Last month, our AMAC Foundation public seminar program focused on the myths of aging and the key components of aging well, including physical health, cognitive health, meaning, socialization, and attitude. Actually, these topics were covered in a webinar featuring the delightful Amy Temperley, co-founder and CEO of “Aging is Cool,” an organization aimed at helping folks stay active and engaged as they age The webinar explored key aspects of active aging, like fitness, brain health, gratitude, and humor. In a little more than a half-hour of fast-paced and light-hearted dialog, Amy presented a wealth of motivational thoughts on making the most of one of life’s inescapable features–growing older. If you weren’t able to join us on September 15 for this webinar, you can watch the recording right here on this website…just click here.
And since aging is without question one of life’s most unstoppable features, we are constantly on the lookout for subject matter that can help us all make the most of what we have. With that in mind, today we’re reposting an article that appeared on the AMAC.us website earlier this month, written by AMAC Foundation board member John Grimaldi and including quotes from AMAC Foundation Board President Rebecca Weber. The article complements the content of our September 15 webinar, and draws attention to the importance of healthy diet, exercising and keeping physically active, and social engagement to promote successful aging. Here is the full text of this article:
WASHINGTON, DC, Oct 1 — It’s not easy growing old. However, if you want to live to a ripe old age, you have to work at it; you have to make a promise to yourself to take care of your mental health as well as your physical health.
“The ability to grow as old as you can begin when you are young and healthy and continues long after you officially become a senior citizen. As we aged, some of us traded in healthy lifestyles for easier, unhealthier routines. But it’s never too late to make a commitment to turn things around, even if you already are a senior citizen,” says Rebecca Weber, CEO of the Association of Mature American Citizens [AMAC].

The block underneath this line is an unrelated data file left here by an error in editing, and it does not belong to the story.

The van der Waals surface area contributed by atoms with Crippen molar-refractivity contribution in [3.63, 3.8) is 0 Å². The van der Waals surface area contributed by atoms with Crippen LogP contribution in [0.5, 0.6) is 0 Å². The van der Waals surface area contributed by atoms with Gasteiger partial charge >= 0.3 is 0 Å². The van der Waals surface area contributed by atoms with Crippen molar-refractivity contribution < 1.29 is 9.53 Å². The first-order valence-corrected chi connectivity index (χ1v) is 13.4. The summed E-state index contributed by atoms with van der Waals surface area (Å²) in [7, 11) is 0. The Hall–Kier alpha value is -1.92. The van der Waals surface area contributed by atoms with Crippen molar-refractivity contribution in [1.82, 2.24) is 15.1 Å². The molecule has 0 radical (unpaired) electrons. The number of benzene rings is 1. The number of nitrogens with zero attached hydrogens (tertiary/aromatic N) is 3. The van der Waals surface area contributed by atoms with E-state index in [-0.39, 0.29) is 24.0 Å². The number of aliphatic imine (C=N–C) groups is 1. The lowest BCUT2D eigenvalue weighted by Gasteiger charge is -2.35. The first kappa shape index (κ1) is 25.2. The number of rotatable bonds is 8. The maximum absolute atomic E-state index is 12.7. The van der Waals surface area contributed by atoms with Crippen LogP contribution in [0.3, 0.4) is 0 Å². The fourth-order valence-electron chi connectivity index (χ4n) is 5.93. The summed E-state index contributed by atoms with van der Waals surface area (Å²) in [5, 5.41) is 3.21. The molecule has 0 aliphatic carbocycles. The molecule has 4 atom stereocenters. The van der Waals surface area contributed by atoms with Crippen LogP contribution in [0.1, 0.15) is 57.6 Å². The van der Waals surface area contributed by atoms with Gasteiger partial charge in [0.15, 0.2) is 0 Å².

You already know that exercise is an important part of aging well; surely your doctors, your friends, and family have told you. But there is nothing to be afraid of. Surely, you can take a daily walk, no matter how far or fast you walk. Some exercise is better than no exercise. The idea is to keep moving, according to Weber.
The Centers for Disease Control [CDC] says: “As an older adult, regular physical activity is one of the most important things you can do for your health. It can prevent many of the health problems that seem to come with age. It also helps your muscles grow stronger so you can keep doing your day-to-day activities without becoming dependent on others.”
It’s also important to get plenty of sleep. The recommendation of most health experts is that seniors need at least seven hours of undisturbed sleep each and every night. There is convincing medical evidence that exercise and a good night’s sleep are both important elements of brain health.
“Experts used to think brain development peaked in late adolescence and it was all downhill from there. They believed if a person lost brain cells due to problems like a head injury, stroke, or substance abuse, nothing could be done to restore memory and brain function. Now, thanks to discoveries in neuroscience, we know that the brain can grow new cells and form new neural connections. Like our muscles and other body parts, the brain can rebuild itself through repeated use and exercise,” say the health experts at Kaiser Permanente.
In fact, according to Kaiser Permanente, sleep is key to preventing memory loss, as are activities that focus on mental and physical health.
You should also focus on your “social health,” suggests AMAC’s Weber. We’ve had a year and a half of social isolation, and there is more to come before we see an end to the COVID pandemic. But it is important that you pay attention to your human need for social interaction.
COVID notwithstanding, Harvard Medical School says: “Research increasingly shows that strong social ties are crucial to your brain health. Socializing can stimulate attention and memory and help to strengthen neural networks. You may just be laughing and talking, but your brain is hard at work. This increase in mental activity pays off over time … Scientists have found that people with strong social ties are less likely to experience cognitive decline than people who spend most of their time alone. In fact, one large study, which included some 12,000 participants, suggests that when people are lonely, their risk of dementia rises by as much as 40%.”
What you eat is also important for your physical and mental health. For example, they don’t call fish brain food for nothing. Fish such as such as salmon, trout, albacore tuna, herring, and sardines are rich in omega-3 fatty acids. “Your brain uses omega-3s to build brain and nerve cells, and these fats are essential for learning and memory,” according to the Internet site Healthline.